Protesting workers killed at Mitsubishi plant (Update)

A court has reaffirmed arrest warrants against five Polianzoategui police officials charged with the murder of two workers on 29 January during a protest by some 1,200 workers at Mitsubishi’s vehicle assembly plant (MMC) in Barcelona.

A sixth police officer was released from detention and charges against him were dropped.

Anzoategui Governor Tarek William Saab has vowed the killers will be prosecuted to the fullest extent that Venezuelan law permits.

But video and eyewitness reports of the violence at MMC suggest an official cover-up is under way, and the five cops now in jail will be scapegoats to distract attention from the failure of senior state government, judges and police commanders to keep control of a potentially violent situation at the plant.

Video footage of the violence is posted on YouTube via Noticiero Digital. Link here.

The video shows between 20-30 Polianzoategui officials milling around in front of the main gate at MMC’s plant, without anyone apparently in command. The cops are in groups chatting, or walking around aimlessly, and greeting each other with smiles and handshakes.

The cops also are not equipped properly for crowd control. They are armed with handguns and pump action shotguns, but do not have standard anti-riot gear including helmets, gas masks, plastic shields and batons. However, several cops are filmed holding tear-gas grenades.

When the cops finally move against the protesting workers to push them away from the padlocked gate, they do not form a standard crowd-control formation, but instead move singly, then in twos and threes towards the workers.

At that point, several cops with tear gas grenades hurl them over the fence into the crowd of workers, some of whom are prepared with gas masks and gloves, and promptly retrieve and throw the grenades back at the cops, who fall back in disorder.

Control is never restored. At least dozen gunshots are heard on the video, and a cop is filmed in the act of firing a shotgun directly at the workers. Two cops throw rocks at an automobile speeding away from the clash, and the video ends showing the MMC worker dying on the ground.

Who issued the orders for the cops to accompany the two judges (both women) who tried to serve an injunction against the striking workers whow ere blockading access to the plant since 20 January?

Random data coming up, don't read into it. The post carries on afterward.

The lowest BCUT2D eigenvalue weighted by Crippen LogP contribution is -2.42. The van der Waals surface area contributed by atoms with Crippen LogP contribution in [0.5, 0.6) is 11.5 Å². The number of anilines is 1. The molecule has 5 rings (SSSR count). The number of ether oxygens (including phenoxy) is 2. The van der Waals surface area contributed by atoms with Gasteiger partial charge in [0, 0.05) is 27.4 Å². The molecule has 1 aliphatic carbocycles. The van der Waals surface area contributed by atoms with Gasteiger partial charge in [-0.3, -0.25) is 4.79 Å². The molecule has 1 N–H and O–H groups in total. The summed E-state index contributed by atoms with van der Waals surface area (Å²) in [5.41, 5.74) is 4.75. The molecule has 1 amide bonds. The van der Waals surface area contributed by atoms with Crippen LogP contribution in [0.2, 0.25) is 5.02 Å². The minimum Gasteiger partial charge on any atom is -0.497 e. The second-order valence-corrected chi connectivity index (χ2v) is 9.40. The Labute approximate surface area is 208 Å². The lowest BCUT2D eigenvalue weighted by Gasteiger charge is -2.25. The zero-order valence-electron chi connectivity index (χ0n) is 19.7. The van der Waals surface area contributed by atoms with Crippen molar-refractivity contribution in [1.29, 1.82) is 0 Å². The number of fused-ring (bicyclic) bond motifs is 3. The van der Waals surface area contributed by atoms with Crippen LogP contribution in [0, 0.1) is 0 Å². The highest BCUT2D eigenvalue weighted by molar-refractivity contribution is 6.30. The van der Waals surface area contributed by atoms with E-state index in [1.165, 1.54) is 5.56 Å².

Who was in command of the Polianzoategui police officials at the MMC plant?

Why were the police at MMC not equipped with the standard crowd-control and anti-riot gear which they are supposed to have in such situations, according to Polianzoategui’s official operations guidelines?

The judges were accompanied by the cops, but no other state government representatives were at the scene even though MMC management and leaders of the protesting workers had appealed separately for Governor Saab’s intervention to help defuse tensions and move management/worker negotiations forward.

Was Saab aware that his intervention in the conflict was being sought by both sides? The workers insist that he was in the know, but who can say for sure since Saab still hasn’t clarified all the facts. And if Saab did not know about the conflict at MMC, why not?

MMC is an important employer in Anzoategui, and the striking workers claim to be loyal chavistas, implying that Saab’s office should have been at least minimally aware that Bolivarian workers were blockading MMC since 20 January to demand their right to work.

The Chavez government for years has used Bolivarian unions to stir up trouble in many privately-owned companies, while trying to break the influence of traditional unions which usually aren’t pro-Chavez. Ask GM’s management about the troubles they’ve had with radical chavista unions trying to gain full control of labor inside the US company’s plant.

It’s also public knowledge that President Chavez has several auto assemblers on his shortlist of companies that could be expropriated at any time by the revolution. Last year he threatened to nationalize GM’s assets.

Did Saab drop the ball at MMC, where nominally pro-Chavez cops clashed lethally with nominally pro-Chavez workers?

Polianzoategui’s track record during Saab’s years as governor is a national embarrassment. On his gubernatorial watch, many officials with Anzoategui’s police have been implicated in crimes like armed robbery, car theft, murder, kidnapping and extortion.

And last year Polianzoategui gained worldwide infamy when someone anonymously posted a cell-phone camera video on the Web which showed a crowd of rowdy cops forcing a male transvestite prostitute to strip naked and masturbate himself before cheering cops who filmed the abuse with their cell phone cameras.

Saab will lose no time whitewashing his screw-up at the MMC plant. Besides ordering the arrest of the cops implicated in the worker’s death, Saab already has publicly cast all the blame for the clash on MMC’s management. Don’t be surprised if Anzoategui state prosecutors, or even the National Assembly in Caracas, decide to “investigate” what happened in coming weeks and produce a report blaming MMC’s Japanese owners.


About Caracas Gringo

Representing less than 0.00000000001515152% of the world population as of 31 December 2011.
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